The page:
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 Post subject: Re: Basic addition helpPosted: Thu Aug 11, 2011 12:31 pm

Joined: Thu Aug 19, 2010 12:57 pm
Posts: 1446
These are all really fantastic ideas. I feel so guilty that I hadn't noticed this sooner. I just assumed he was bright and the school would do what it needed to, and too much time on the PC too.

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 Post subject: Re: Basic addition helpPosted: Thu Aug 11, 2011 6:06 pm

Joined: Wed Apr 13, 2011 10:25 pm
Posts: 463
Waiting_For_Godot wrote:
These are all really fantastic ideas. I feel so guilty that I hadn't noticed this sooner. I just assumed he was bright and the school would do what it needed to, and too much time on the PC too.

I think the main thing is that you are now aware of this and are willing to put in the effort to help him.Maths is something can always been improved with time and reinforcement of key concepts is vital to help it "stick" so I would second playing plenty of board games,to try and make it fun whilst sneakong in the maths.

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 Post subject: Re: Basic addition helpPosted: Thu Aug 11, 2011 6:13 pm

Joined: Tue Jun 02, 2009 9:28 pm
Posts: 2439
The BBC pages have some good maths games also. Look at the teacher pages as well as children pages.

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 Post subject: Re: Basic addition helpPosted: Sat Aug 13, 2011 6:48 am

Joined: Mon Jul 25, 2011 7:38 am
Posts: 86
Cuisenaire Rods. Amazon have them at sensible money.

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 Post subject: Re: Basic addition helpPosted: Sat Aug 13, 2011 12:33 pm

Joined: Tue Nov 23, 2010 2:15 pm
Posts: 196
Location: Birmingham
I have some wooden cuisinaire rods from when I was little, the problem is I can't remember how to use the to teach different maths concepts e.g. is the child expected to remember the number value for each colour rod as a pre-requisite. Any suggestions please?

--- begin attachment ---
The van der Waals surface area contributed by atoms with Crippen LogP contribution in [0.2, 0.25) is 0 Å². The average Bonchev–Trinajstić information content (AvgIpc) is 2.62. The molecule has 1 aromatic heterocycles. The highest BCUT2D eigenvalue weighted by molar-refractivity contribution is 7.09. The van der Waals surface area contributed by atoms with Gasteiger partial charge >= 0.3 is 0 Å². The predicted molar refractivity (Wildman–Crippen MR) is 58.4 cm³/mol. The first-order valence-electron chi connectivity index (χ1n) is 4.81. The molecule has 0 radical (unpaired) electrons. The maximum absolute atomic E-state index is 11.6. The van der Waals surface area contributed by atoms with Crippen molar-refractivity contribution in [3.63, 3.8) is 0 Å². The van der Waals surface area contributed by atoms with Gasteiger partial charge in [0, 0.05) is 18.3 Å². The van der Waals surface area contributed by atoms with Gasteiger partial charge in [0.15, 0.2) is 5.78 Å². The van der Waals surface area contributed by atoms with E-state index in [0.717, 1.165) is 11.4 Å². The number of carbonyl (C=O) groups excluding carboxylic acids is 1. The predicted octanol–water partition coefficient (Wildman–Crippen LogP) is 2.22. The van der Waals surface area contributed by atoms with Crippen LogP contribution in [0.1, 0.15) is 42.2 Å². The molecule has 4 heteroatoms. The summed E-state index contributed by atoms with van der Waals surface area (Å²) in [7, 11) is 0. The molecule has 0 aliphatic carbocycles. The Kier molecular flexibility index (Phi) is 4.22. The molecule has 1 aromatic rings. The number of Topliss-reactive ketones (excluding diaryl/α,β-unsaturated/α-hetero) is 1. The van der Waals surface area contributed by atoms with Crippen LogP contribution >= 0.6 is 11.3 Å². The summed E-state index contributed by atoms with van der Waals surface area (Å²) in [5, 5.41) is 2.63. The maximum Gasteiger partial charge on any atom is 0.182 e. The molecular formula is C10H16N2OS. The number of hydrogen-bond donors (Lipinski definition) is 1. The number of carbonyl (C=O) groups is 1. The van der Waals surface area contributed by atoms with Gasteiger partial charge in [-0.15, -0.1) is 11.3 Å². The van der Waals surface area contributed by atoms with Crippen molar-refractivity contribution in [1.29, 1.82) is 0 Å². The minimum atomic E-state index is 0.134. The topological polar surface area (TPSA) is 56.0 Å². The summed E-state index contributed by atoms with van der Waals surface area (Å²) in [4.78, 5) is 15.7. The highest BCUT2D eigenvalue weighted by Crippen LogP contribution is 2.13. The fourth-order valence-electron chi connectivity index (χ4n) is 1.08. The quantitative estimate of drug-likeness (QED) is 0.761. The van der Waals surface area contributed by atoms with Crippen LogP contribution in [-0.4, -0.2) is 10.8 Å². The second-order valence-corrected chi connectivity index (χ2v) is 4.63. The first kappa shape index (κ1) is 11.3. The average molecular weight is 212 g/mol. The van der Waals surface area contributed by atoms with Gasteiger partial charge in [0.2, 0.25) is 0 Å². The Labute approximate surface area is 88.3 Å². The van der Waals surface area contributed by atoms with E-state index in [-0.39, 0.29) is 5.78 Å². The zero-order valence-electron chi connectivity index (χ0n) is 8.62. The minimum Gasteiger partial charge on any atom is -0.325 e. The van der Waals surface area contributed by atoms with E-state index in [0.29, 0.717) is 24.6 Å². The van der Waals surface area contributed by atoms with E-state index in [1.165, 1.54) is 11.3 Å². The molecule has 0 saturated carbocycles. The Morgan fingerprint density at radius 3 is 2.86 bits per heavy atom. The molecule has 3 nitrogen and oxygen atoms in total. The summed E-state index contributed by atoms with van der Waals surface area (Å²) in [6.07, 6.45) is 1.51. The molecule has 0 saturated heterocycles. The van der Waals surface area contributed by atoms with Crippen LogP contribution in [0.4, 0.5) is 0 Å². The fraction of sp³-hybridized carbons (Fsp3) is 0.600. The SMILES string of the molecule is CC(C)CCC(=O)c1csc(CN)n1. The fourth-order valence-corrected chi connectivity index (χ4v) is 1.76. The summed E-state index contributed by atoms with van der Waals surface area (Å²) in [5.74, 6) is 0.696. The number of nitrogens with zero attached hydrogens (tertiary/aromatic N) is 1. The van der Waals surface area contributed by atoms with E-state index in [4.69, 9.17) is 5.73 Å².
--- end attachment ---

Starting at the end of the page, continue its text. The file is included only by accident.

poppit

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 Post subject: Re: Basic addition helpPosted: Sun Aug 14, 2011 5:00 pm

Joined: Tue Jul 21, 2009 9:56 pm
Posts: 8545
Look at the Power of 2 books on the website of that name. They also have lots of maths game stuff to purchase. Also Carol Vorderman website - subscription.

If he can still solve problems accurately and efficiently, crazy as it sounds it might not matter that much. He might have ways of doing it visually (or even with sound) in his head that when you quiz him about he starts to lose and does things differently. You might have to help him develop shorter cuts involving his own methods rather than expecting him just to know every sum off pat without thinking. There are great theoretical physicists who still count on their fingers!

It's interesting isn't it. It's not impossible to be fab at maths concepts and poor at remembering mental arithmetic, and when you think about it, true mathematicians do not have to be great at fast mental arithmetic - they rarely use numbers.